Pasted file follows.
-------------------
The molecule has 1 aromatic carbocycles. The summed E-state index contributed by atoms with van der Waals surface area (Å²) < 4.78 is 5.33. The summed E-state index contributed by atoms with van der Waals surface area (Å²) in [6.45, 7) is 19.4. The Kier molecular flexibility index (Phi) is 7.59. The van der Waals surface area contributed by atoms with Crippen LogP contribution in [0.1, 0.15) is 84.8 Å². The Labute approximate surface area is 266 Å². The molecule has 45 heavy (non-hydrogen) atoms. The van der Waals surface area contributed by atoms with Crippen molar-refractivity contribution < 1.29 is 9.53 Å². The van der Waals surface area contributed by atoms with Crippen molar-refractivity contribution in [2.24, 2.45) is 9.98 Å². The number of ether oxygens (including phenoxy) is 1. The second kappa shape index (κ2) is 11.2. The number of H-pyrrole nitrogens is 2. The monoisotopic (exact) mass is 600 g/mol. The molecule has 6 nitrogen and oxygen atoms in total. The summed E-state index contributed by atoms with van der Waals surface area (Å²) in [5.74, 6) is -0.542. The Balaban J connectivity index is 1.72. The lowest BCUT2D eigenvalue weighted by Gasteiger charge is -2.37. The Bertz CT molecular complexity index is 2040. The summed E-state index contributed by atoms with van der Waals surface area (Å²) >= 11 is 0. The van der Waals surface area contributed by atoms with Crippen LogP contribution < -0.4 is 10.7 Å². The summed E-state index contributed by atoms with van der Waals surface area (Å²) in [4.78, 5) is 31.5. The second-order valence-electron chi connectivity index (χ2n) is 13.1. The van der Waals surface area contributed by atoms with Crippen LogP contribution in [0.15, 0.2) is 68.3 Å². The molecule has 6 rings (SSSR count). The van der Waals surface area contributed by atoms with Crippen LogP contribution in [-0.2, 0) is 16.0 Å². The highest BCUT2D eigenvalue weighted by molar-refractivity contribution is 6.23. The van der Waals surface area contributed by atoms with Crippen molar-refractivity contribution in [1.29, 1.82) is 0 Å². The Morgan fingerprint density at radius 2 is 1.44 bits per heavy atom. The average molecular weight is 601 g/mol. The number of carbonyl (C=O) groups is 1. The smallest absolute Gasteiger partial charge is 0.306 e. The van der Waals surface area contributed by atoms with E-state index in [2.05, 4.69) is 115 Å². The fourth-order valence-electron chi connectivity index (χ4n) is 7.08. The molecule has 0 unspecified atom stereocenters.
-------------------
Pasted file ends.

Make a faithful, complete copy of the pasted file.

The molecule has 1 aromatic carbocycles. The summed E-state index contributed by atoms with van der Waals surface area (Å²) < 4.78 is 5.33. The summed E-state index contributed by atoms with van der Waals surface area (Å²) in [6.45, 7) is 19.4. The Kier molecular flexibility index (Phi) is 7.59. The van der Waals surface area contributed by atoms with Crippen LogP contribution in [0.1, 0.15) is 84.8 Å². The Labute approximate surface area is 266 Å². The molecule has 45 heavy (non-hydrogen) atoms. The van der Waals surface area contributed by atoms with Crippen molar-refractivity contribution < 1.29 is 9.53 Å². The van der Waals surface area contributed by atoms with Crippen molar-refractivity contribution in [2.24, 2.45) is 9.98 Å². The number of ether oxygens (including phenoxy) is 1. The second kappa shape index (κ2) is 11.2. The number of H-pyrrole nitrogens is 2. The monoisotopic (exact) mass is 600 g/mol. The molecule has 6 nitrogen and oxygen atoms in total. The summed E-state index contributed by atoms with van der Waals surface area (Å²) in [5.74, 6) is -0.542. The Balaban J connectivity index is 1.72. The lowest BCUT2D eigenvalue weighted by Gasteiger charge is -2.37. The Bertz CT molecular complexity index is 2040. The summed E-state index contributed by atoms with van der Waals surface area (Å²) >= 11 is 0. The van der Waals surface area contributed by atoms with Crippen LogP contribution < -0.4 is 10.7 Å². The summed E-state index contributed by atoms with van der Waals surface area (Å²) in [4.78, 5) is 31.5. The second-order valence-electron chi connectivity index (χ2n) is 13.1. The van der Waals surface area contributed by atoms with Crippen LogP contribution in [0.15, 0.2) is 68.3 Å². The molecule has 6 rings (SSSR count). The van der Waals surface area contributed by atoms with Crippen LogP contribution in [-0.2, 0) is 16.0 Å². The highest BCUT2D eigenvalue weighted by molar-refractivity contribution is 6.23. The van der Waals surface area contributed by atoms with Crippen molar-refractivity contribution in [1.29, 1.82) is 0 Å². The Morgan fingerprint density at radius 2 is 1.44 bits per heavy atom. The average molecular weight is 601 g/mol. The number of carbonyl (C=O) groups is 1. The smallest absolute Gasteiger partial charge is 0.306 e. The van der Waals surface area contributed by atoms with E-state index in [2.05, 4.69) is 115 Å². The fourth-order valence-electron chi connectivity index (χ4n) is 7.08. The molecule has 0 unspecified atom stereocenters.